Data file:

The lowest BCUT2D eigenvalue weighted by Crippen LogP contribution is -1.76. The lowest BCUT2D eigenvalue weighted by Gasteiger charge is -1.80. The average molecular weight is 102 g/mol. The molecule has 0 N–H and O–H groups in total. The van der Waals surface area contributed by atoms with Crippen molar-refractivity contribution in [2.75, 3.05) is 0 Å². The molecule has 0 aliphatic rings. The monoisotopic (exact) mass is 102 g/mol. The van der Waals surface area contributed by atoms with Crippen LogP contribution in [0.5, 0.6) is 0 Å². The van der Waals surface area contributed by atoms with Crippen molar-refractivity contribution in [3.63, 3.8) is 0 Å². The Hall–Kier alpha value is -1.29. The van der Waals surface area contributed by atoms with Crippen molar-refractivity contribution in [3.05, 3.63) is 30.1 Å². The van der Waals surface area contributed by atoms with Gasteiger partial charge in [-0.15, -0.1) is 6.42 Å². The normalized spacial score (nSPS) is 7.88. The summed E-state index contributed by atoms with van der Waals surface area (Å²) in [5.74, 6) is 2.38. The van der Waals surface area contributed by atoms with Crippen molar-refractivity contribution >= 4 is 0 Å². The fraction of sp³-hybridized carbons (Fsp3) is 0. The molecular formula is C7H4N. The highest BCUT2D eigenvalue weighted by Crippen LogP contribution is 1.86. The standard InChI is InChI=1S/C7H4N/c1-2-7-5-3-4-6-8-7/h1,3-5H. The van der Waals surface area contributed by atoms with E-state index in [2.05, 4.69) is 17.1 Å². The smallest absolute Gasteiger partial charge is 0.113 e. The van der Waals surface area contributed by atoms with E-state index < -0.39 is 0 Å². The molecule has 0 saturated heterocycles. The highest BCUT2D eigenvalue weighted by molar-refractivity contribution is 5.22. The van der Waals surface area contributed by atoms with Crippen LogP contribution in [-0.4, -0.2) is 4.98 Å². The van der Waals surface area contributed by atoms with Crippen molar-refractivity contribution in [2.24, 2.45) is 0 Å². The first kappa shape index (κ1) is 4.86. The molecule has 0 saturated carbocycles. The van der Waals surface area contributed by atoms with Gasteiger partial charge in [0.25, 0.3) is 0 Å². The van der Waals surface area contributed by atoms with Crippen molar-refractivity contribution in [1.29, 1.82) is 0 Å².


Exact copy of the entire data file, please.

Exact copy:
The lowest BCUT2D eigenvalue weighted by Crippen LogP contribution is -1.76. The lowest BCUT2D eigenvalue weighted by Gasteiger charge is -1.80. The average molecular weight is 102 g/mol. The molecule has 0 N–H and O–H groups in total. The van der Waals surface area contributed by atoms with Crippen molar-refractivity contribution in [2.75, 3.05) is 0 Å². The molecule has 0 aliphatic rings. The monoisotopic (exact) mass is 102 g/mol. The van der Waals surface area contributed by atoms with Crippen LogP contribution in [0.5, 0.6) is 0 Å². The van der Waals surface area contributed by atoms with Crippen molar-refractivity contribution in [3.63, 3.8) is 0 Å². The Hall–Kier alpha value is -1.29. The van der Waals surface area contributed by atoms with Crippen molar-refractivity contribution in [3.05, 3.63) is 30.1 Å². The van der Waals surface area contributed by atoms with Gasteiger partial charge in [-0.15, -0.1) is 6.42 Å². The normalized spacial score (nSPS) is 7.88. The summed E-state index contributed by atoms with van der Waals surface area (Å²) in [5.74, 6) is 2.38. The van der Waals surface area contributed by atoms with Crippen molar-refractivity contribution >= 4 is 0 Å². The fraction of sp³-hybridized carbons (Fsp3) is 0. The molecular formula is C7H4N. The highest BCUT2D eigenvalue weighted by Crippen LogP contribution is 1.86. The standard InChI is InChI=1S/C7H4N/c1-2-7-5-3-4-6-8-7/h1,3-5H. The van der Waals surface area contributed by atoms with E-state index in [2.05, 4.69) is 17.1 Å². The smallest absolute Gasteiger partial charge is 0.113 e. The van der Waals surface area contributed by atoms with E-state index < -0.39 is 0 Å². The molecule has 0 saturated heterocycles. The highest BCUT2D eigenvalue weighted by molar-refractivity contribution is 5.22. The van der Waals surface area contributed by atoms with Crippen LogP contribution in [-0.4, -0.2) is 4.98 Å². The van der Waals surface area contributed by atoms with Crippen molar-refractivity contribution in [2.24, 2.45) is 0 Å². The first kappa shape index (κ1) is 4.86. The molecule has 0 saturated carbocycles. The van der Waals surface area contributed by atoms with Gasteiger partial charge in [0.25, 0.3) is 0 Å². The van der Waals surface area contributed by atoms with Crippen molar-refractivity contribution in [1.29, 1.82) is 0 Å².